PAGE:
Monday is here and time for another tasting notes post. This time, another Compass Box whisky – their popular and successful The Peat Monster.
Last year, the Peat Monster celebrated the Tenth Anniversary and a special release was released to celebrate the event, but we shouldn’t forget the original one!
The Peat Monster is made from a marriage of an Islay malt,
a peated malt, a peated malt from the Isle of Mull
and a smoky Speyside malt (must be some Ardmore ah?)
Compass Box The Peat Monster (46%, buy here for £37.95)
Nose: Burning coals, salty sea spray and earthy Islay peat feeling (Caol Ila?), cereal and grains, sweet stewed fruits and honey, chimney smoke.
Palate: Starts with strong ashes and oak wood taste and later on a sweet concentrated oranges and floral/herbal notes joins in. Some marinated BBQ meat note.
Finish: Long finish, lingering notes of of sweet, peat and floral notes. some residue of spices.
Conclusion: Nice and quite complex peated blend. Yet again Compass Box managed to produce a very balanced peated blended whisky – full of peat but not overpowering along with sweet notes of fruits and honey and a dash of herbal/floral dusting. Liked it, a rock solid dram.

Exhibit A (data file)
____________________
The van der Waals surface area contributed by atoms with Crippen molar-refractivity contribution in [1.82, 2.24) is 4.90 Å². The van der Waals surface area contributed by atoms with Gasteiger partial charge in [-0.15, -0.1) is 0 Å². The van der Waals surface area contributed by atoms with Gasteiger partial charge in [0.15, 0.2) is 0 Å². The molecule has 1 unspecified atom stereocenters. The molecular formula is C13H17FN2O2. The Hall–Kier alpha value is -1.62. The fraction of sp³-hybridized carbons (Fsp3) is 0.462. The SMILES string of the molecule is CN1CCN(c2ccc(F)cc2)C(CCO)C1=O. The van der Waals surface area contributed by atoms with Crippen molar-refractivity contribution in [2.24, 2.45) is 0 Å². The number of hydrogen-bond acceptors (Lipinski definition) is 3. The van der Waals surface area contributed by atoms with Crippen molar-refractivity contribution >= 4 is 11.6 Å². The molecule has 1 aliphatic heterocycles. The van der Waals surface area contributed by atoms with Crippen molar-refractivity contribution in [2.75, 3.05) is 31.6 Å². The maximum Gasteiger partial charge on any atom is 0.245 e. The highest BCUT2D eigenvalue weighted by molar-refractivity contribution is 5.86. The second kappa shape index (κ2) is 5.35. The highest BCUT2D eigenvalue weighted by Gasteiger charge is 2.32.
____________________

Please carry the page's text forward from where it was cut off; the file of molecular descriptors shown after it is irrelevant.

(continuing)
(Official sample from the Compass Box Whisky Company)
Hi Yoav, Nice review, Ardmore however is in the Highland region, BenRiach and Tomintoul (Old Ballantruan) are both regularly peated speysiders though I’m sure plenty other speyside distilleries produce peated batches – the strangest I’ve had was a peated Mortlach which was equal parts peat and mint. My guess would be Caol Ila, Ledaig and Ballantruan…?
Hmm, could be and I guess we’ll never know.
But I found Ardmore reference here: http://www.masterofmalt.com/whiskies/compass-box-the-peat-monster-whisky/
Hmmm… Caol Ila a splash of Laphroaig/Lagavulin or Ardbeg (in order of probability) and a dollop of Ardmore then… I suppose that’s all part of the fun of vatted malts! 🙂
Hi Yoav, Gregg Glass told us that Peat Monster currently is approximately 60/20/20 Laphroaig/Ledaig/Ardmore (definitely peated Ardmore), they used to use Caol Ila (instead of Laphroaig) but they also initially made it relatively a lot less peaty, as tastes have changed and with changes in availability of Caol Ila of the quality they needed they have shifted to Laphroaig. Gregg also told us that they have been buying new make (including Caol Ila) and maturing it in their own ex-Buffalo Trace barrels – we got a little shot of both the Caol Ila new make and after 1yr maturation in their own casks. Presumably this is to future-proof their blending sources…He hinted that in future they may move back to Caol Ila replacing Laphroaig in the mix. The average age of the malts used was around 9-11 years – all bourbon cask matured, mostly 1st fill but possibly some refill/rejuvenated cask.
Thanks a lot Barry for that extra information – very enlightening!
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